In this climate of prayer for the gift of unity, I address a cordial and fraternal greeting to His Eminence Metropolitan Gennadios, the representative of the Ecumenical Patriarch, and to His Grace David Moxon, the personal representative in Rome of the Archbishop of Canterbury, and to all the representatives of the various Churches and Ecclesial Communities gathered here this evening.
Dear brothers and sisters, let us ask the Lord Jesus, who has made us living members of his body, to keep us deeply united to him, to help us overcome our conflicts, our divisions and our self-seeking, and to be united to one another by one force, by the power of love which the Holy Spirit pours into our hearts (cf. Rom 5:5).
And on another front Pope Francis is calling for women's first and primary place in the home with her children as well as collaborating with priests as the Blessed Virgin Mary did at the wedding feast of Cana and in many other situations especially at Calvary.
Of course, in the USA and other parts of the world, women have had and continue to have prominent places in the Church, first as baptized Christians and thus evangelizing wherever they find themselves, at home, work, with friends, strangers and acquaintances, and secondly as workers in the vineyard as religious women have done so now for generations especially in monastic prayer and labor, teaching, nursing and social work. In the parish they are pastoral assistants and catechists and direct many important ministries as heads of schools, colleges and universities.
But Pope Francis continues to emphasize for married women who are mothers the primacy of the home and being a good Catholic wife to her husband and mother to her children thus heading up with her husband the domestic Church and making abundantly clear the spousal relationship of Christ the Bridegroom to the Church His bride.
Of course the Holy Father had previously reiterated the infallible teaching of the Ordinary Magisterium of the Church that women may not be admitted to the Sacrament of Holy Orders, that of deacon, priest and bishop due to the spousal relationship that this Sacrament conveys on men to be an image of the Bridegroom of the Church as well as Son of Man and High Priest.
Radio) Pope Francis earlier today met with participants at a national
conference sponsored by the Italian Women’s Centre, which is due to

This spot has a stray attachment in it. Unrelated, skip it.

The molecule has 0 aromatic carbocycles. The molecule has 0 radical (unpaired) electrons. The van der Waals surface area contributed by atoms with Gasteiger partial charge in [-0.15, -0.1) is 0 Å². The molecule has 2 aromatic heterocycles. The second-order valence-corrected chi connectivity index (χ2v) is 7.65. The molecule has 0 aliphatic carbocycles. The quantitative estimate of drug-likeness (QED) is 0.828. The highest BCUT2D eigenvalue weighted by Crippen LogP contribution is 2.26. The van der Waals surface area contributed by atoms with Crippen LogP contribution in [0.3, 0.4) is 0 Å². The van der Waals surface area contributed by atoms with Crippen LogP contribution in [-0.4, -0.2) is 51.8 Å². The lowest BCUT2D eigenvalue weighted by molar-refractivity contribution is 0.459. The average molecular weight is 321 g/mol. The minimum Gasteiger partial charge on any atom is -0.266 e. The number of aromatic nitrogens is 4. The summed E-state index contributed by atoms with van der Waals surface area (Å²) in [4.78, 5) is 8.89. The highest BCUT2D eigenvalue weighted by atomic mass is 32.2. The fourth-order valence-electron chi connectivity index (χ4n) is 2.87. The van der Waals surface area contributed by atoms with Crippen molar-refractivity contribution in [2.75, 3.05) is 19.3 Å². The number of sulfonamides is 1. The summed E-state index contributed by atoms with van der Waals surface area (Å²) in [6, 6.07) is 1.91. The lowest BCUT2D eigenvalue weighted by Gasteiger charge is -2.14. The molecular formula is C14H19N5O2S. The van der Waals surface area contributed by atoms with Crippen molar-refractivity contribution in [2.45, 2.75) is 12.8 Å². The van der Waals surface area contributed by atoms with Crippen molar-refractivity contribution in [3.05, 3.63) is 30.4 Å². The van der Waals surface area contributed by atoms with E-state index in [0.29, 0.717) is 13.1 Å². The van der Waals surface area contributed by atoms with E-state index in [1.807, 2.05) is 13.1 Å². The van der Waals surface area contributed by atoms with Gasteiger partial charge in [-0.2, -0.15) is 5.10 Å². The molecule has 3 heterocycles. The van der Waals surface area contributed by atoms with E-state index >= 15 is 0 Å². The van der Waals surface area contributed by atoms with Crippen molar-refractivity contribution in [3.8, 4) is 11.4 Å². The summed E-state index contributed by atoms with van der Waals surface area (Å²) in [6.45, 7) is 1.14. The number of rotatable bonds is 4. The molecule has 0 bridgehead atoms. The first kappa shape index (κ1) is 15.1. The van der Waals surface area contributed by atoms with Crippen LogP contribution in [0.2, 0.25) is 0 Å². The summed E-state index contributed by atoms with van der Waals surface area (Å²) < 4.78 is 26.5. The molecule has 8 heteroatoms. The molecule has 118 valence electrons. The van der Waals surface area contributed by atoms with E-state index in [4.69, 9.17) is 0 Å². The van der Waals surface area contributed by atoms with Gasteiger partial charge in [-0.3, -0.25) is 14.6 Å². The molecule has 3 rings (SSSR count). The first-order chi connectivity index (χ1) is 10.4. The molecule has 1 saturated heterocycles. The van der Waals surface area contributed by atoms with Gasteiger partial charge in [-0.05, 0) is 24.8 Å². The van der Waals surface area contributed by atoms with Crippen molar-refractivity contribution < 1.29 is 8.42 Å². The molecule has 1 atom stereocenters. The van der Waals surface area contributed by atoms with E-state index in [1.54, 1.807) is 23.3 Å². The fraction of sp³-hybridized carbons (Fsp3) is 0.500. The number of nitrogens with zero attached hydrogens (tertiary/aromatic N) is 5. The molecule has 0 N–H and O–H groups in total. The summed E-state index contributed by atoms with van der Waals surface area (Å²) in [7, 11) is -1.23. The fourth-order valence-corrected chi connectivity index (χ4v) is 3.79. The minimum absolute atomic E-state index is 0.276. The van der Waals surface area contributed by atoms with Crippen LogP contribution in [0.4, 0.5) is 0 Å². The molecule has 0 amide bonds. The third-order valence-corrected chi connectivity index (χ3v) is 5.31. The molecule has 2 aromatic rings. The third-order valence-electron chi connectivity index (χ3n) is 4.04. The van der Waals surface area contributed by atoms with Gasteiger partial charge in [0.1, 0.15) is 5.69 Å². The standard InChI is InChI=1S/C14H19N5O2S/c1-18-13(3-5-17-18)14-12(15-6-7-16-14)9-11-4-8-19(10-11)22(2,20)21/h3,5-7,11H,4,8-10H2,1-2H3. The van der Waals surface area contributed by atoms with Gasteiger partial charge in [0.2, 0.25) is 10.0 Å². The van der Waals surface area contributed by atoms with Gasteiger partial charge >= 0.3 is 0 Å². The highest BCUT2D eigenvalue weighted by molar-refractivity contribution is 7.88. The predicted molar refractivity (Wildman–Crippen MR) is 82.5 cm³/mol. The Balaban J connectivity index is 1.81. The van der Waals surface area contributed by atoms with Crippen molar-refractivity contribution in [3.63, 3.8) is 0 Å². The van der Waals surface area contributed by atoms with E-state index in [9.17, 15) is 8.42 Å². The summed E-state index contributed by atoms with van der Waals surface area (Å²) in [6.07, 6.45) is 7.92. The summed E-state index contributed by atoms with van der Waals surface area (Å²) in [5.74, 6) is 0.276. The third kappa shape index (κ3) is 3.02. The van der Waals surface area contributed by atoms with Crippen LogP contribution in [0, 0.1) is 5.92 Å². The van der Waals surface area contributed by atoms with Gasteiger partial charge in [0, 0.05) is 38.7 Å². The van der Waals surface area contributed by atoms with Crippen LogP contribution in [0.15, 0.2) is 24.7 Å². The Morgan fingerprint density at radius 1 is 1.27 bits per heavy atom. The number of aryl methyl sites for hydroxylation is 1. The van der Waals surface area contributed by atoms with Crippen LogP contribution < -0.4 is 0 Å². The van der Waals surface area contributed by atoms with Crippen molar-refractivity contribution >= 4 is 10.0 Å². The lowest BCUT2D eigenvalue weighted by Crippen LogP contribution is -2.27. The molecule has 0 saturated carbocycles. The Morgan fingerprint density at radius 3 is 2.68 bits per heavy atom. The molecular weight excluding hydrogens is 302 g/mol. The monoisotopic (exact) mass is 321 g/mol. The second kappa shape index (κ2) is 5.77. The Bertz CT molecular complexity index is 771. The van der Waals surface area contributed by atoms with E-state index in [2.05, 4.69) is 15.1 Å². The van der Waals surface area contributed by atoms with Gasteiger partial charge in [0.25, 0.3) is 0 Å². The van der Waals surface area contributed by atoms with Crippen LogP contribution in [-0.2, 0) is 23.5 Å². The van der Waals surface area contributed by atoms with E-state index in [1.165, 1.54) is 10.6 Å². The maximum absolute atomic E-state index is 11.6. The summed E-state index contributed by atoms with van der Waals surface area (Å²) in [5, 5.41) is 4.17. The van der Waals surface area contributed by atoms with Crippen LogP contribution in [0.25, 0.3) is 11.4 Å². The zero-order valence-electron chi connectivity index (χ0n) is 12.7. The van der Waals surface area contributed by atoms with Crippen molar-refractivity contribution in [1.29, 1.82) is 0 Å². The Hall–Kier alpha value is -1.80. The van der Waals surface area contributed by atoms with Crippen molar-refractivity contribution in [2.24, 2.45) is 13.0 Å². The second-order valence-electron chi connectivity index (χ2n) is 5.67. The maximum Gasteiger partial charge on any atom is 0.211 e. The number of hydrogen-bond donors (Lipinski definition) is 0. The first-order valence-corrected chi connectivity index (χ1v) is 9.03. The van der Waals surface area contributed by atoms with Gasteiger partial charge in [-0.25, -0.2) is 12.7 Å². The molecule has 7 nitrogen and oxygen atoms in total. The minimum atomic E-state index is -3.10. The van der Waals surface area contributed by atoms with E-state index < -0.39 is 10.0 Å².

celebrate the 70th anniversary of its foundation in October
of this year. The Italian Women’s Centre (Centro Italiano Femminile, or
CIF) was set up in 1944 as a federation of Catholic women’s
associations. It was established in response to the need for guidance on
civic and social issues which arose at the end of the Second World War,
when Italy introduced universal suffrage and millions of women were
called to vote for the first time ever.
Pope Francis opened his
address by giving thanks for the organization's work over the past 70
years and for its value as witness to the changing role of women within
Catholic communities and Italian society as a whole. In recent decades,
the Pope said, within the context of other cultural and societal
developments, the role of women has been greatly transformed, their
participation and responsibilities have increased. It is with great joy,
he added, that I see many women sharing pastoral responsibilities with
priests, both in theological reflection and by supporting individuals,
families and communities, and I hope the space for women to contribute
incisively to the life of our Church may continue to increase.
the contribution of women to the public or professional sphere is
important, Pope Francis went on, their contribution to family life is
even more vital. But at this point, he said, the question arises
naturally – how is it possible for any woman to develop an incisive
presence in the many areas of public and professional life where
important decisions are made, and at the same time to maintain a special
presence within the family? This, the Pope said, is the field of
discernment, which requires assiduousness and perseverance in prayer, as
well as reflection on the reality of women within society.
is in dialogue with God, Pope Francis concluded, that Christian women
must answer his call – a dialogue which is always supported by Mary. May
she – who cherished her divine son, who propitiated his first miracle
at the wedding in Cana, who was present on Calvary and at Pentecost –
show you the path to understanding the role of women within society.
Listen to Giulia Cirillo’s report: